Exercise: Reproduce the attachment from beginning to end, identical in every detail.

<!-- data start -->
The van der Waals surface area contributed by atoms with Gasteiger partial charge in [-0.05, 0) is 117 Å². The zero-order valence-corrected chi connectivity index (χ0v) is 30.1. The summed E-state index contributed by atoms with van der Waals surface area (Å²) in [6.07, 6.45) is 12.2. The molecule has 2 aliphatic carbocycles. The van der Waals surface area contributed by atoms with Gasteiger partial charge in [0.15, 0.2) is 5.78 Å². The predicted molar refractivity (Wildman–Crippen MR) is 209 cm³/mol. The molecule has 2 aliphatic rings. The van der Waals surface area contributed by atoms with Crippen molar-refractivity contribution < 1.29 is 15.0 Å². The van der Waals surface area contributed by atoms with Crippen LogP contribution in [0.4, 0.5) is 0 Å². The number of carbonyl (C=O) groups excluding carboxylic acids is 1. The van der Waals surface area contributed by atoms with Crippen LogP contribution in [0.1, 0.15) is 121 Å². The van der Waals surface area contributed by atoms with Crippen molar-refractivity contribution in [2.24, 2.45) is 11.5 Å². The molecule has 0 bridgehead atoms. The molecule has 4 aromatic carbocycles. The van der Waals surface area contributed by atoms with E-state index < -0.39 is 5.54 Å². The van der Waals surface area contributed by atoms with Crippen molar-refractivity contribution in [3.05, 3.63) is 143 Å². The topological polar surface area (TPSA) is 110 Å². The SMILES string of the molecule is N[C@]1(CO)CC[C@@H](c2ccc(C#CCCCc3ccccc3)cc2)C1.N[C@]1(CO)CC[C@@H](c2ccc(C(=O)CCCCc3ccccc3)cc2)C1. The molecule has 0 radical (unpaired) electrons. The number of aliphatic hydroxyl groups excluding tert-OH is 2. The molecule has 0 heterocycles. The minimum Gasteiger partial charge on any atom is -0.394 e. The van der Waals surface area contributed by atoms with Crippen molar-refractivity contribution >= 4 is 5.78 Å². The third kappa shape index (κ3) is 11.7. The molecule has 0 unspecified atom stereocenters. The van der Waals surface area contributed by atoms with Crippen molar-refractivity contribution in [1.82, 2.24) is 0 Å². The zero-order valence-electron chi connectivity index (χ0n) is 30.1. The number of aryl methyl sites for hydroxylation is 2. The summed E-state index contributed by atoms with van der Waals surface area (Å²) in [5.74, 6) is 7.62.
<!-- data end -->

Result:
The van der Waals surface area contributed by atoms with Gasteiger partial charge in [-0.05, 0) is 117 Å². The zero-order valence-corrected chi connectivity index (χ0v) is 30.1. The summed E-state index contributed by atoms with van der Waals surface area (Å²) in [6.07, 6.45) is 12.2. The molecule has 2 aliphatic carbocycles. The van der Waals surface area contributed by atoms with Gasteiger partial charge in [0.15, 0.2) is 5.78 Å². The predicted molar refractivity (Wildman–Crippen MR) is 209 cm³/mol. The molecule has 2 aliphatic rings. The van der Waals surface area contributed by atoms with Crippen molar-refractivity contribution < 1.29 is 15.0 Å². The van der Waals surface area contributed by atoms with Crippen LogP contribution in [0.4, 0.5) is 0 Å². The number of carbonyl (C=O) groups excluding carboxylic acids is 1. The van der Waals surface area contributed by atoms with Crippen LogP contribution in [0.1, 0.15) is 121 Å². The van der Waals surface area contributed by atoms with Crippen molar-refractivity contribution in [2.24, 2.45) is 11.5 Å². The molecule has 0 bridgehead atoms. The molecule has 4 aromatic carbocycles. The van der Waals surface area contributed by atoms with E-state index < -0.39 is 5.54 Å². The van der Waals surface area contributed by atoms with Crippen molar-refractivity contribution in [3.05, 3.63) is 143 Å². The topological polar surface area (TPSA) is 110 Å². The SMILES string of the molecule is N[C@]1(CO)CC[C@@H](c2ccc(C#CCCCc3ccccc3)cc2)C1.N[C@]1(CO)CC[C@@H](c2ccc(C(=O)CCCCc3ccccc3)cc2)C1. The molecule has 0 radical (unpaired) electrons. The number of aliphatic hydroxyl groups excluding tert-OH is 2. The molecule has 0 heterocycles. The minimum Gasteiger partial charge on any atom is -0.394 e. The van der Waals surface area contributed by atoms with Crippen molar-refractivity contribution >= 4 is 5.78 Å². The third kappa shape index (κ3) is 11.7. The molecule has 0 unspecified atom stereocenters. The van der Waals surface area contributed by atoms with Crippen molar-refractivity contribution in [1.82, 2.24) is 0 Å². The zero-order valence-electron chi connectivity index (χ0n) is 30.1. The number of aryl methyl sites for hydroxylation is 2. The summed E-state index contributed by atoms with van der Waals surface area (Å²) in [5.74, 6) is 7.62.